Looping thoughts about people you barely know, or don't know at all.
Prologue: We get a tip that an entire town is consumed by a huge, elementary-school-style crush on a local veterinarian. Guest host Lilly Sullivan goes to Utah to investigate the mystery of the hot vet. (8 minutes)Act One: We do the thing the people in town would rather die than do – spill the crush to the legendary Dr. Artz himself. Lilly Sullivan reports. (8 minutes)Act Two: Producer Alix Spiegel talks to one of her closest friends, Sarah Blust, about the time Sarah met a stranger who, unbeknownst to her, had already spent years thinking about her. (29 minutes)Act Three: There are certain jobs where thinking about someone else’s life is just built into it. Aviva DeKornfeld has a theory that petsitting is a job like that. She talks to a couple of pet sitters to find out. (14 minutes)Transcripts are available at thisamericanlife.org
798: Leaving the Fold
A week after Jerry Springer’s death, we go back to a story we first broadcast years ago, about a side of Springer most people don’t know and can’t imagine: his years as an idealistic politician in the mold of Bobby Kennedy. Plus other stories of people who try to leave some moment in their life behind, which can be hard.
Prologue: Ira explains the premise of this week’s show, where most of the stories were first broadcast in 2004. (3 minutes)Act One: Alex Blumberg tells the true story of Jerry Springer's life before he was a talk show host. It's the story of an idealistic and serious Jerry Springer, a progressive politician, and the most popular mayor ever of a certain American city. (31 minutes)Act Two: Ira talks with Shalom Auslander, who was raised as an Orthodox Jew and who made a pivotal break with his faith at a Rangers game. (6 minutes)Act Three: The journalist E. Jean Carroll is in court this week with her rape case against Donald Trump. In 2020 she published a series of stories interviewing women who’ve accused President Trump of sexual assault or harassment. At the time, she felt like these stories had been so widely covered that people had gotten used to them and ignored them. Which seemed sort of incredible to her. Back then she adapted one of the stories for our show and we’re replaying it today, a frank conversation with another one of the president’s accusers, Jessica Leeds, who also testified in Carroll’s case against Trump. (16 minutes)Transcripts are available at thisamericanlife.org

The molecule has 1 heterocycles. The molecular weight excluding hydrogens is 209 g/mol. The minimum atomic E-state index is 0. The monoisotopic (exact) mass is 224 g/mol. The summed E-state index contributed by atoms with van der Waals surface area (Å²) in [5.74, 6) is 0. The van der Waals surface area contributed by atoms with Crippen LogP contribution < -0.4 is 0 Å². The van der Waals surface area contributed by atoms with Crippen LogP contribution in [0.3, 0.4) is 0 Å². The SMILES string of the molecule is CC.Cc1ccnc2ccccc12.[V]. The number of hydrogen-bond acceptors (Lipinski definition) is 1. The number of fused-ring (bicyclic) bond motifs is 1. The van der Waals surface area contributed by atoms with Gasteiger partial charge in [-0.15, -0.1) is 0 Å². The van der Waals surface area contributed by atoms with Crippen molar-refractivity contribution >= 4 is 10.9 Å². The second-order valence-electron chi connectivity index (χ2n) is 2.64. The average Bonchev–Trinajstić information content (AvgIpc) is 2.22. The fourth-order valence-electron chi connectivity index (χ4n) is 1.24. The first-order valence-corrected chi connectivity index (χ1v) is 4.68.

797: What I Was Thinking As We Were Sinking
It's funny the things that go through your head during a disaster.
Prologue: Host Ira Glass has fallen off his bike a number of times at this point. He reflects on what goes through his head as he’s going down. (2 minutes)Act One: Producer Ike Sriskandarajah revisits a maritime disaster that left an impact on a group of friends from his youth. What he learns forever changes their impressions of that day. (23 minutes)Act Two: When to leave Twitter is a question lots of executives faced when Elon Musk took over the company — those who weren't immediately fired, anyway. We hear an insider’s account from the man who ran Trust & Safety at the company, until he couldn’t stand it anymore. (28 minutes)Transcripts are available at thisamericanlife.org
Each week we choose a theme. Then anything can happen. This American Life is true stories that unfold like little movies for radio. Personal stories with funny moments, big feelings, and surprising plot twists. Newsy stories that try to capture what it’s like to be alive right now. It’s the most popular weekly podcast in the world, and winner of the first ever Pulitzer Prize for a radio show or podcast. Hosted by Ira Glass and produced in collaboration with WBEZ Chicago.